This is all going away — I no longer care about defending myself. If an old ex-friend of mine has to hide behind the schoolhouse and giggle about me with jealous trolls, I can do nothing about it. I’m a professional. Seriously, y’all — get lives.
MY FAN FICTION CAN NOW BE FOUND ONLINE AT MELODYCLARK.ORG
…. when writing feels like taking dictation. And then there are the times when you can’t get a character to open his yap if you bribed him. Obviously, he’s not fully realized enough. Same old, same old.
Competition has become insane. It has become so insane, I’m putting off the second part of my bipolar series to discuss it today.
Once upon a time, I had a friend for whom everything was a gauntlet thrown down before her. I didn’t even realize this until the day we were sitting down watching television and I unconsciously moved up to scooch my boobs forward to take the stress off my lower back. She then tossed me a haughty look and did the same thing with her boobs, as if countering my “affront”. I sat there mystified. She had interpreted a simple position change in the worst possible way. She clearly thought I had consciously done this to best her. It would be many years before I’d watch a documentary about primate behavior and see the same acting-out among higher primates. This brings me to modern pack dynamics and the Net.
I realized some years ago that some people take anything as a challenge to their egos. One’s own success — even little ones — become a threat to them. The gangs of “mean girls” (many of them far too old to qualify as “girls”) who roam the net, ranking down others’ stories, posting consciously nasty (not constructive criticism) reviews just to knock another writer, giving one-star reviews to books that haven’t even been released yet, and doing a vast menagerie of other animal behaviors that are stunning to those of us who wouldn’t do this to anyone, ever. I soon learned I couldn’t share my good reviews with anyone because that would be seen as “bragging” — and it would often be followed by someone posting a one-star response. I’m told this reaction is due to their inferiority complexes, when it seems clear to me the problem isn’t an inferiority complex at all but the supposition that they are somehow deserving of accolades when the rest of us are not.
Not long ago, I related on Facebook about a family member of mine posting a glowing review on Amazon to one of my books. Now, I reported it and had it removed, but someone reading my FB post assumed I hadn’t and immediately went over, disagreeing with all my thoroughly legitimate positive reviews. The writer not only refused to admit she had done this, she exploded on me with a whole volley of abuse clearly borne of a guilty conscience. I, I was told, had real problems! And this from a fellow writer of erotic romance … you know how it is, one’s own kinks are fine, others’ are sick and twisted.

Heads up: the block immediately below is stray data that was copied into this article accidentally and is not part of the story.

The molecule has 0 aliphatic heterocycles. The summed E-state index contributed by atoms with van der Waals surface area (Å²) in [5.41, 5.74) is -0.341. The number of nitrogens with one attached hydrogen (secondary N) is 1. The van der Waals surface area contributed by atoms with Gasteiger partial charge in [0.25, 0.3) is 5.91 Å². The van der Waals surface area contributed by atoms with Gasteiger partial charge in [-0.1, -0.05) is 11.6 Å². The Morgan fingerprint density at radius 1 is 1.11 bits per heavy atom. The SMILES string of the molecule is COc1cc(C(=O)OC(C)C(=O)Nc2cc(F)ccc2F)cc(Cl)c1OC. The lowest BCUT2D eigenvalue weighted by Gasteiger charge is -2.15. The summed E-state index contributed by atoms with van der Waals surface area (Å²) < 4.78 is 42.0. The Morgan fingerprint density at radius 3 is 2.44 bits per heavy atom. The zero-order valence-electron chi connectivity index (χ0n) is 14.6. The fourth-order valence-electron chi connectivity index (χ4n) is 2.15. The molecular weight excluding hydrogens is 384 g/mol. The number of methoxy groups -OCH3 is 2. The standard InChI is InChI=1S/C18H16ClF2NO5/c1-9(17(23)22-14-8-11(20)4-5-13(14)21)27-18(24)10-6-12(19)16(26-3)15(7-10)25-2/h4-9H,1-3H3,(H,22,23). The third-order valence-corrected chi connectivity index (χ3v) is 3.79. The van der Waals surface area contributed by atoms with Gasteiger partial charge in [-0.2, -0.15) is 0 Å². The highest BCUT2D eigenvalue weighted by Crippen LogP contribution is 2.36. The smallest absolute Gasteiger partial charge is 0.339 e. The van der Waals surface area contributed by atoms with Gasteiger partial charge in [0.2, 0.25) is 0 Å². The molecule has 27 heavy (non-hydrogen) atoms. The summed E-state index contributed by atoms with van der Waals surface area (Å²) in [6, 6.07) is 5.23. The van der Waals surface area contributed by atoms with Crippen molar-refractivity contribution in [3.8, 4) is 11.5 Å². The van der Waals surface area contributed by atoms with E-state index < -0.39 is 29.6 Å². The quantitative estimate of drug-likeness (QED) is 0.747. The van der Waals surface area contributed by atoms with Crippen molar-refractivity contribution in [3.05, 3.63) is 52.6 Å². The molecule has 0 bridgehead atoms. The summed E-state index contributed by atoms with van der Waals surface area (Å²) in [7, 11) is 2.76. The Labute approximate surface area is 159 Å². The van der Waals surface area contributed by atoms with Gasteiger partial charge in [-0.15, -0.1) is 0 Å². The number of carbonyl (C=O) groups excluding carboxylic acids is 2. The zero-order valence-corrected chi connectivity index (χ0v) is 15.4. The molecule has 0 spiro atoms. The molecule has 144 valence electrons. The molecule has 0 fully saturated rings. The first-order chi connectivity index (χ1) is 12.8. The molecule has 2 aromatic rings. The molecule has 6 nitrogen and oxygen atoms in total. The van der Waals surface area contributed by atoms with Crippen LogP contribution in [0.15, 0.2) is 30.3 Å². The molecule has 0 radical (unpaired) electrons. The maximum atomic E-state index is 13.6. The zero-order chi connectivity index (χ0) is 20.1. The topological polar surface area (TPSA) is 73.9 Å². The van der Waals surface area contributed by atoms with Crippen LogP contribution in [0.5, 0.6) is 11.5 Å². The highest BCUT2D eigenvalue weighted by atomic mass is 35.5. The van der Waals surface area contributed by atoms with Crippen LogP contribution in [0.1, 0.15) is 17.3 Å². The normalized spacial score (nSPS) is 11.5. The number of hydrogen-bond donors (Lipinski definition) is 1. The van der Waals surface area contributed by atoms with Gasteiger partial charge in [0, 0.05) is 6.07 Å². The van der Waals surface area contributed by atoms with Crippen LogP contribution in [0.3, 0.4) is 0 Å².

Just because someone has done well does not mean you aren’t doing well, too. Is a writer’s success only determined by the supposed, comparative lack of success of her friends? Must she always be paramount? If she’s only happy when she’s on top and others are beneath her, what does that say about her?
I have an old friend who is doing amazing things right now. I quite literally couldn’t be happier for her. I respect her as a writer even though her books aren’t my thing. I also don’t begrudge her a moment of success.
Was a time, I thought, writers cheered each other on. The Internet has given me a newer, wiser — and sadder — opinion about this.
Their online forums will always be filled with hysteria over bad sales. It will come in many forms.
Newbies will complain that the industry is ruled by a few people who won’t give out the secrets, and the old guard is the reason for their bad sales.
The old guard will insist that all the best fruit has been picked, and the youngsters best go on to some other occupation, where they’ll be less competition for the old guard. They blame newbies for bad sales.
Doomsayers, be they people who don’t want to bother to try selling, or those addicted to the old system when the paradigm is changing, will scream about the end being near. They will point to all the signs of the coming sales apocalypse.
A handful of optimists will try to suggest better things are to come, and then be attacked by everyone else.
Then the better things come, and everyone discusses the reasons why this is so. They grow and nurture a whole host of superstitions about what brought forth the harvest, and how the gods might be further appeased to continue it. They banter back and forth on favored theories.
Bad times are usually credited to “the end of everything,” “the summer slump” except when it’s the “always known autumn slump,” which will then be countered by the magic of Christmas.
Now, in bookland, people whisper of great mysteries being brought across the Amazon, by wisemen bearing cheap kindles and Kindle Fires.
It’ll all be the end until it’s a “whole new beginning” again — until the next sales slump. The important thing to remember is that seasons end … and begin again.
The new perspective on the nasty review sites is “it’s not bullying!” — as if simply saying it isn’t bullying instantly and magically makes it so. No, negative comments alone aren’t bullying — negative comments intended to hurt, denigrate, belittle, demean and otherwise harm a person in the guise of a bad review DO constitute bullying. If you do anything to bully someone then you ARE bullying them. If you’re defending yourself or your work by simply sticking to the arguments, you’re not. Ethics, as with the legal system, is all about intent. If you’re intending to hurt someone, then you are bullying. You are a bully. This remains the case whether you wish to believe it or not.